Unrestricted cash is on track to be approximately $35 million at the end of Q1 2014 in this scenario, plus another $11 million available under its revolver. James River Coal announced an amendment to its loan covenant that reduces the combined unrestricted cash and revolver availability it needs to maintain to $23 million to avoid a trigger event. However, with negative free cash flow of $25 million to $30 million per quarter, unrestricted cash plus revolver availability is likely to fall from $46 million at the end of Q1 2014 to $16 million to $21 million by the end of Q2 2014, triggering a requirement for a minimum Fixed Charge Coverage Ratio of 1.10 to 1.00. As James River Coal's Fixed Charge Coverage Ratio for Q3 2013 was -1.63 to 1.00, it is unlikely to meet this requirement.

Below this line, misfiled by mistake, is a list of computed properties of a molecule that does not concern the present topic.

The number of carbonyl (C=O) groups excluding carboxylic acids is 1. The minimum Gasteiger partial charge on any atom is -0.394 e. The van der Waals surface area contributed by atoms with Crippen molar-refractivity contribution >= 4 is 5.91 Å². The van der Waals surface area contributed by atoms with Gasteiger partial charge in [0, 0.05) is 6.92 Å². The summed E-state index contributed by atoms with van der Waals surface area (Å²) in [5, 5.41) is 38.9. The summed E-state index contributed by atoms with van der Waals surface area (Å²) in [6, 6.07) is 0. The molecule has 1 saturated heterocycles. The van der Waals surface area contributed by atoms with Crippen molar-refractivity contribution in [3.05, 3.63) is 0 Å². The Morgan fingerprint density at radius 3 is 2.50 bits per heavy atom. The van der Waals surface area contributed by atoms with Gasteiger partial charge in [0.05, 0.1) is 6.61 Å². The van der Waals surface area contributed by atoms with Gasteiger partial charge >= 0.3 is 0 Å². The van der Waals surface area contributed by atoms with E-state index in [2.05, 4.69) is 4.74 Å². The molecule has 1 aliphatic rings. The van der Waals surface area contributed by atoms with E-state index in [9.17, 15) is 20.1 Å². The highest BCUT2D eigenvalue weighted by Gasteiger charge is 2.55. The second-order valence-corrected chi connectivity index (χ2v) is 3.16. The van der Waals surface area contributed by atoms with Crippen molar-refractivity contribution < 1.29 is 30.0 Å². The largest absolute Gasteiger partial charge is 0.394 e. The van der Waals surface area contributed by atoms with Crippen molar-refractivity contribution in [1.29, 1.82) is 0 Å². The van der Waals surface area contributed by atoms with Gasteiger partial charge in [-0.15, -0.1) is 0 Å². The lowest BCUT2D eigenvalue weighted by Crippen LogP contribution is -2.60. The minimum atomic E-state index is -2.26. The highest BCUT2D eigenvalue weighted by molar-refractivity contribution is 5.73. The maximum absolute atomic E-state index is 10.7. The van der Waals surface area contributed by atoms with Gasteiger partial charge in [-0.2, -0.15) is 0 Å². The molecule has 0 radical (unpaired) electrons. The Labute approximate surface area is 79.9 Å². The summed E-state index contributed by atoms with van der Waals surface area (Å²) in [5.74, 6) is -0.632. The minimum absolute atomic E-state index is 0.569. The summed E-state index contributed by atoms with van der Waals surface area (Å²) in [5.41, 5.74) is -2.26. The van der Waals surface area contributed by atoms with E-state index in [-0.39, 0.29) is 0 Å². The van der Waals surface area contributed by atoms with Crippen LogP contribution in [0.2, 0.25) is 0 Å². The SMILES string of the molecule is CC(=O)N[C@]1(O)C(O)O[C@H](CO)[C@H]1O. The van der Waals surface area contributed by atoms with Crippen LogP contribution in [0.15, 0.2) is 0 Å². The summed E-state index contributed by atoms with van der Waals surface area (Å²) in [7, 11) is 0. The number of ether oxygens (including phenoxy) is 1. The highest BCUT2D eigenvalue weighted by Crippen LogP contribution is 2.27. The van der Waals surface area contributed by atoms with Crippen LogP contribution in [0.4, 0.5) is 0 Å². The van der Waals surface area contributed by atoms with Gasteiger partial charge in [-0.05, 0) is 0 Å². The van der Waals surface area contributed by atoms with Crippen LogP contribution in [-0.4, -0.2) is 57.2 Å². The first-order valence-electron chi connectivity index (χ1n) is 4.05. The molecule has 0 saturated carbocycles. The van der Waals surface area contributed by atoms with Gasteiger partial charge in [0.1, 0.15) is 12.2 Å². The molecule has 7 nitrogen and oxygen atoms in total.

As stated in its Q3 2013 10-Q filing:

"If the Company falls below the $35 million availability threshold and fails to meet the Fixed Charge Coverage Ratio under the Revolver, this failure would constitute a default under the Revolver, permitting the lenders or the administrative agent under the Revolver (if they are unwilling to waive such default) to accelerate the obligations thereunder. If the obligation under our Revolver were to be accelerated, then the indenture trustees under our existing indentures (or holders of 25% of such indenture notes) could declare a cross default under those indentures (if the Revolver lenders did not rescind such prior notice of acceleration within 30 days), and could accelerate all our payment obligations under these indentures."

James River Coal indicated in that 10-Q filing that it would likely need to secure additional sources of liquidity to avoid triggering the minimum Fixed Charge Coverage Ratio requirement by the 1st half of 2014.

No Viable Rescue Options